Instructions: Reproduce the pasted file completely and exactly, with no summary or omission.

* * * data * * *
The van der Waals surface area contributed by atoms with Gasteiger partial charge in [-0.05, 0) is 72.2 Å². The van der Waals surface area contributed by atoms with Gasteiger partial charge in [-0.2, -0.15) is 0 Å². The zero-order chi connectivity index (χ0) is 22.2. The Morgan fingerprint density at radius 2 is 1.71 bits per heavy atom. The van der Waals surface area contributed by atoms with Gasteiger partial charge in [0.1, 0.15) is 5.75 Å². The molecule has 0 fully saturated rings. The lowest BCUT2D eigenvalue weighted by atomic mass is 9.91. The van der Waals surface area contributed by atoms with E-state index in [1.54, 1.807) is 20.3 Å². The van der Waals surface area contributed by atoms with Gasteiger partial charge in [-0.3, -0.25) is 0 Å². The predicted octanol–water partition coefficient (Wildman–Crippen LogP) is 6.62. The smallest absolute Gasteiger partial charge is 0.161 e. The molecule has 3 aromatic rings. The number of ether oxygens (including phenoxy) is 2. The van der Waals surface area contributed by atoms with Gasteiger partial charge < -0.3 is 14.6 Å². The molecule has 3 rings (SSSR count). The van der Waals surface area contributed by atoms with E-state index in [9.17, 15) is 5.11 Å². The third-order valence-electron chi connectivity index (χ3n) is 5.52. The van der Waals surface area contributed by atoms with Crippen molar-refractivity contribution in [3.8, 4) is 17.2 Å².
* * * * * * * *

The van der Waals surface area contributed by atoms with Gasteiger partial charge in [-0.05, 0) is 72.2 Å². The van der Waals surface area contributed by atoms with Gasteiger partial charge in [-0.2, -0.15) is 0 Å². The zero-order chi connectivity index (χ0) is 22.2. The Morgan fingerprint density at radius 2 is 1.71 bits per heavy atom. The van der Waals surface area contributed by atoms with Gasteiger partial charge in [0.1, 0.15) is 5.75 Å². The molecule has 0 fully saturated rings. The lowest BCUT2D eigenvalue weighted by atomic mass is 9.91. The van der Waals surface area contributed by atoms with E-state index in [1.54, 1.807) is 20.3 Å². The van der Waals surface area contributed by atoms with Gasteiger partial charge in [-0.3, -0.25) is 0 Å². The predicted octanol–water partition coefficient (Wildman–Crippen LogP) is 6.62. The smallest absolute Gasteiger partial charge is 0.161 e. The molecule has 3 aromatic rings. The number of ether oxygens (including phenoxy) is 2. The van der Waals surface area contributed by atoms with Gasteiger partial charge < -0.3 is 14.6 Å². The molecule has 3 rings (SSSR count). The van der Waals surface area contributed by atoms with E-state index in [9.17, 15) is 5.11 Å². The third-order valence-electron chi connectivity index (χ3n) is 5.52. The van der Waals surface area contributed by atoms with Crippen molar-refractivity contribution in [3.8, 4) is 17.2 Å².